Wiki-Web 3.0

The emergence of Web 2.0 created a web of connections between documents, ideas, and most importantly people. From vacation photos to bank transactions, the Internet began to mirror and take advantage of the online presence of individuals. Software improves with use. Retailers like Amazon can develop niche markets based on our search and purchase trends. And while the online experience becomes like a giant Facebook tailored to personal preferences, there is missed opportunity within Web 2.0.

A few days ago, Forbes published an article by AJ Herrera titled “Why You Need More Wikipedia And Less Facebook,” makes a brief but warranted case that the polysemous nature of links and searches found in Wikipedia is the real golden goose. Herrera argues that searches based on relevance (either Hub & Authority or PageRank models) keep us grounded in relevance.

“[R]elevance is like gravity. You don’t see it, don’t think about it and don’t really know it’s there. But it’s holding you down, quietly ensuring you learn more about the stuff you already know.”~Herrera

While this relevance is ideal for research papers or finding that exact recipe you were looking for, it does hamper curiosity. Let’s say I look on Wikipedia to see who will be starring in the upcoming Superman movie “Man of Steel”. Before I can even get into the all too familiar Wiki-Wave of topic to topic, the first page I land on has links to the Superman film, Superman comics, an Australian Superman musical…but it also has links to music with “Man of Steel” titles…and what is this “Man of Steel” Rugby Award? Pretty soon I’m learning about the rules of the Rugby League International Federation, something I would otherwise know nothing about. 

If we were to apply this characteristic of connectivity to searches like books or music, we could interact with the unknown, indulge in curiosity, and embrace randomness. So what will it be? Will Web 3.0 be more expansive like Wookieepedia and StumbleUpon or will it be grounded in the individual like Pandora or Facebook?

2 thoughts on “Wiki-Web 3.0”

  1. Kind of on topic i guess but I feel compelled to say that I love Wikipedia as an idea. It’s non-profit, does a great job of amalgamating and categorizing a brain busting amount of information both new and old. That being said, like any other public domain Wikipedia is prone to receiving users who post false or misleading information. Of course you can reference your comments, but some are referenced to bogus websites and a lot of the time information is not cited at all. This is the problem you run into when you let your users create your content: Sometimes, when the topic or Wikipedia page is well documented a variety of information on the topic exists and pages are more accurately cited by scholars and other credible sources. When not, and public opinion is divided, you get Wikipedia pages that match with information being posted with the intention of supporting one political or ideological extreme. While I would never ask of anyone to complete the daunting task of pouring over all the information on Wikipedia to conclude whether or not it is correct, I would ask of Wikipedia to become more involved in their role as disseminators of information. I think that given Wikipedia’s dominance as the go-to encyclopedia, they should do things to verify their content like offering some insight into a highly contested subject by funding research on the topic and providing us their findings.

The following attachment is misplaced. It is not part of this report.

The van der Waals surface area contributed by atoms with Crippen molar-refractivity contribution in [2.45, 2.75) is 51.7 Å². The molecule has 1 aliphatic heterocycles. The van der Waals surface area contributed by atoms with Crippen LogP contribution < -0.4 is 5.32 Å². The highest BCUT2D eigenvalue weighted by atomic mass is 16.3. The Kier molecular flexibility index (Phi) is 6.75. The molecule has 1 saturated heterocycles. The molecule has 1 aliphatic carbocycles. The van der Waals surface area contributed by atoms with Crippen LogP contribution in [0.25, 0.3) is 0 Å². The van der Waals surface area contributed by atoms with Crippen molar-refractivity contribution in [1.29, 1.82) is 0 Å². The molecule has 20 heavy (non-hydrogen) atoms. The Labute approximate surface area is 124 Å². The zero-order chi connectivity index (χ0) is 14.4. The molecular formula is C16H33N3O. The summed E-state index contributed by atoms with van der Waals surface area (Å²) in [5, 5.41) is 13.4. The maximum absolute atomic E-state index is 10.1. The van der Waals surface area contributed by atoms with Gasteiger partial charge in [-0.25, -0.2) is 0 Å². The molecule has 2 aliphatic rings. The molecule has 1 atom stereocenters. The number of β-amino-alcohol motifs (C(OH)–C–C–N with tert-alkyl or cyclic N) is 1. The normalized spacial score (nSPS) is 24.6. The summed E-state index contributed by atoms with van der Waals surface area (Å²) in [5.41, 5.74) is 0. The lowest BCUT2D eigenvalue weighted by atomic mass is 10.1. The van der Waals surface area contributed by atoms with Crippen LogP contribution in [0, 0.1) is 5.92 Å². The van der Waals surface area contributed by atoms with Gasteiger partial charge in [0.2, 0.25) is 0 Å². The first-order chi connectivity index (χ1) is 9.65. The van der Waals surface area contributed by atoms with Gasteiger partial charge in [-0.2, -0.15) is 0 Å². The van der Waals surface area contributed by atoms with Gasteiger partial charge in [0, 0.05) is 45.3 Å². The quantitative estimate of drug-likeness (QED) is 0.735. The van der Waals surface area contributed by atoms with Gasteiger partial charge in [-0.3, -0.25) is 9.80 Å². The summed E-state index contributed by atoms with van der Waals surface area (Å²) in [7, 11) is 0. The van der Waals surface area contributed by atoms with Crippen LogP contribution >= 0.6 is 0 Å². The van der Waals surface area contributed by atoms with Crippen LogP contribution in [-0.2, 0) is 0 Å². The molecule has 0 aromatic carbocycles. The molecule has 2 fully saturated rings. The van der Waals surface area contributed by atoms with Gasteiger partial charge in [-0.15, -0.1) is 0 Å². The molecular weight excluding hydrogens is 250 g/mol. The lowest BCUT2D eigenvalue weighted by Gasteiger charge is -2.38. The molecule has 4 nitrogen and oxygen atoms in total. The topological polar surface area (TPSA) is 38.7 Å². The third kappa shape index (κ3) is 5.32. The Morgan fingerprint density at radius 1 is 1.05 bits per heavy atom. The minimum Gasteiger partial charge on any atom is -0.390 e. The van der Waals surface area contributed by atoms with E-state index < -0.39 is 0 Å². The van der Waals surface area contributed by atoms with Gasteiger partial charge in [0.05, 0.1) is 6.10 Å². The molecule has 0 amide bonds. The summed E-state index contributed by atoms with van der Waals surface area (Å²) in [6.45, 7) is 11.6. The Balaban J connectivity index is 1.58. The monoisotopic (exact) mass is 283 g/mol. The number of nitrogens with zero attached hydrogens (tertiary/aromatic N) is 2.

2. I’ve never considered the constraining nature of my experience on the Web, but you raise a good point. As my time online becomes more and more focused on my interests, I am put into a bubble where I only see things already somewhat related to me.

    If I had to guess about Web 3.0, I would say it will continue toward the personalized model you described. Advertisers are likely to want the ads I see to be based on what I search for and read about. I know advertising is not the only consideration, but it’s a big one.

    The onus will be on you to stay curious and seek new material. The good news is, due to the nature of the web, anything you search for will probably have a devoted community around it already.

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